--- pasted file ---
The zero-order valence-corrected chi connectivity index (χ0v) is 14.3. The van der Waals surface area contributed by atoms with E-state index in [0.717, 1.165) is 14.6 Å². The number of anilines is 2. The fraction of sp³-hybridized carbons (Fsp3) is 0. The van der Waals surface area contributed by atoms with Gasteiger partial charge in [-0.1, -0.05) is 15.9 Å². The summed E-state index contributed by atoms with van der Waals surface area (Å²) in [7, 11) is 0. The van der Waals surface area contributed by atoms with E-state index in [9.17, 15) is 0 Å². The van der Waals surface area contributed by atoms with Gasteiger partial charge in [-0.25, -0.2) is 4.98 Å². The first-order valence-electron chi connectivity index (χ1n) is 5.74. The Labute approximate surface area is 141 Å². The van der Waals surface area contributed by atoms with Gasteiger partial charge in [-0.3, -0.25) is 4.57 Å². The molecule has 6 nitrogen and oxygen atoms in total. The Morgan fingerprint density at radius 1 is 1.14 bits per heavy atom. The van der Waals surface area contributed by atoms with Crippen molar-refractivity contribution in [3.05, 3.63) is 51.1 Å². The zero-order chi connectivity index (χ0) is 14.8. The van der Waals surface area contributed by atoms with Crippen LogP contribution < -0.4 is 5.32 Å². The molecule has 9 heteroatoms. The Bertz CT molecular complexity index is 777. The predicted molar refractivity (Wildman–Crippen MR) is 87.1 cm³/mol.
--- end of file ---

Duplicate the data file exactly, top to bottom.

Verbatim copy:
The zero-order valence-corrected chi connectivity index (χ0v) is 14.3. The van der Waals surface area contributed by atoms with E-state index in [0.717, 1.165) is 14.6 Å². The number of anilines is 2. The fraction of sp³-hybridized carbons (Fsp3) is 0. The van der Waals surface area contributed by atoms with Gasteiger partial charge in [-0.1, -0.05) is 15.9 Å². The summed E-state index contributed by atoms with van der Waals surface area (Å²) in [7, 11) is 0. The van der Waals surface area contributed by atoms with E-state index in [9.17, 15) is 0 Å². The van der Waals surface area contributed by atoms with Gasteiger partial charge in [-0.25, -0.2) is 4.98 Å². The first-order valence-electron chi connectivity index (χ1n) is 5.74. The Labute approximate surface area is 141 Å². The van der Waals surface area contributed by atoms with Gasteiger partial charge in [-0.3, -0.25) is 4.57 Å². The molecule has 6 nitrogen and oxygen atoms in total. The Morgan fingerprint density at radius 1 is 1.14 bits per heavy atom. The van der Waals surface area contributed by atoms with Crippen molar-refractivity contribution in [3.05, 3.63) is 51.1 Å². The zero-order chi connectivity index (χ0) is 14.8. The van der Waals surface area contributed by atoms with Crippen LogP contribution < -0.4 is 5.32 Å². The molecule has 9 heteroatoms. The Bertz CT molecular complexity index is 777. The predicted molar refractivity (Wildman–Crippen MR) is 87.1 cm³/mol.